Washington – The US Supreme Court on Monday rejected a handful of cases related to the 2020 presidential election, including disputes in Pennsylvania that had caused a deep division among justices shortly before the election.
The cases the justices rejected involved election challenges brought by former President Donald Trump and his partners in five states where President Joe Biden won: Arizona, Georgia, Michigan, Pennsylvania and Wisconsin.
With the exception of the two Pennsylvania disputes, the magistrates’ decision not to hear the cases was not surprising, although it does end months of legal wrangling. The highest US court had not taken any action in those cases, and in January it had rejected requests that the process of the cases be expedited, again indicating that the magistrates were not interested in hearing them.RELATED
However, some of the judges were highly critical of the court’s decision not to hear two Pennsylvania cases that had been particularly contentious in the state. The cases involved an appeal of a Pennsylvania Supreme Court decision requiring election officials to receive and count mailed votes that arrived up to three days after the election. Three of the nine magistrates said they would have heard the case, which would not have affected the outcome of the elections.
Judge Clarence Thomas said the cases were the “perfect opportunity” to address an important question about whether legislators or state courts have the final say on how federal elections are conducted. And he commented that it was “disconcerting” and “inexplicable” that his colleagues refused to intervene.
“We were unable to resolve this dispute before the elections, and thus provide clear rules. Now again we do not provide clear rules for future elections. The decision to leave the electoral law hidden under a cloak of doubt is disconcerting. By doing nothing, we invite further confusion and erosion of voter confidence, ”the magistrate wrote.
Thomas cited the expansion of vote-by-mail as another reason to take the case, noting that “fraud is more prevalent with votes sent by mail.” Trump had made claims of massive fraud in the widespread use of vote-by-mail due to the coronavirus pandemic, but the courts have found no evidence to support those claims.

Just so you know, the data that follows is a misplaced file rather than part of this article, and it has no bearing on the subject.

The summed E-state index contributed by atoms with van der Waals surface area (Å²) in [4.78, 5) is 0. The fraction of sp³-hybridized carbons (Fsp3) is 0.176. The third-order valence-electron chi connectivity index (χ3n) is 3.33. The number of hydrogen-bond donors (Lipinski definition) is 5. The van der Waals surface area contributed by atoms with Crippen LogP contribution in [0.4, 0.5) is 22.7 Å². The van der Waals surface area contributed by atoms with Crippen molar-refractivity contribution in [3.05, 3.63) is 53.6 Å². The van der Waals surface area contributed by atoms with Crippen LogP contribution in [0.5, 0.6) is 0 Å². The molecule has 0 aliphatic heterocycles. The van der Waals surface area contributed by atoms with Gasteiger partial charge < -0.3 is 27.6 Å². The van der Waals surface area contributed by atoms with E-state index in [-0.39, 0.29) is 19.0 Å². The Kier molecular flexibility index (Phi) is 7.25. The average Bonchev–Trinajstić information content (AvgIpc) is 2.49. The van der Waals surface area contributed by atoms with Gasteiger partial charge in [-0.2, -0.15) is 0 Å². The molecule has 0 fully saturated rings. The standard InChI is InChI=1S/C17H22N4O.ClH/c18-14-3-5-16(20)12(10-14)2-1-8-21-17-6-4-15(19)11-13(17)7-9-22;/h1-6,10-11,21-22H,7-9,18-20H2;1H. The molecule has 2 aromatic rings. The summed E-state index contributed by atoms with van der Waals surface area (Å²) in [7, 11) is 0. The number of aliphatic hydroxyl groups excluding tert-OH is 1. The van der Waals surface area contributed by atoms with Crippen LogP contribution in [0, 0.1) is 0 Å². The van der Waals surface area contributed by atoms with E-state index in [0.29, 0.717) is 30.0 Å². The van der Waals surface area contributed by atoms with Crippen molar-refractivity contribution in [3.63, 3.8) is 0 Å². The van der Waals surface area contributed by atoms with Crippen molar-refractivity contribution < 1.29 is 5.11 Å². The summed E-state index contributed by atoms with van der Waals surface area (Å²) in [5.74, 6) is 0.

For their part, Pennsylvania lawmakers modified the state’s election laws in response to the pandemic, but left the Nov.3 deadline in effect for receiving mailed votes. Democrats sued, and Pennsylvania’s highest court cited the ongoing coronavirus pandemic and delays for the nation’s Postal Service to extend the period to receive votes by mail.
Republicans had asked the federal Supreme Court to suspend that extension before the election. But in October, following the death of Justice Ruth Bader Ginsburg and before Judge Amy Coney Barrett was confirmed for the job, the justices voted 4-4 on the issue, keeping the three-day extension in effect to continue receiving votes. .
In practice, however, due to the ongoing trial, those late-arriving ballots were separated and have yet to be counted. The state has said that ultimately, fewer than 10,000 ballots were received during those three days. That small number of ballots would not have altered the outcome of the state’s presidential elections, which Trump lost by about 80,000 votes.
Pennsylvania officials had argued the case was irrelevant because the state’s election results had already been certified. Republicans argued that the justices should take up the case to provide guidance for future elections. In addition to Thomas, two other judges – Samuel Alito and Neil Gorsuch – agreed with this last argument.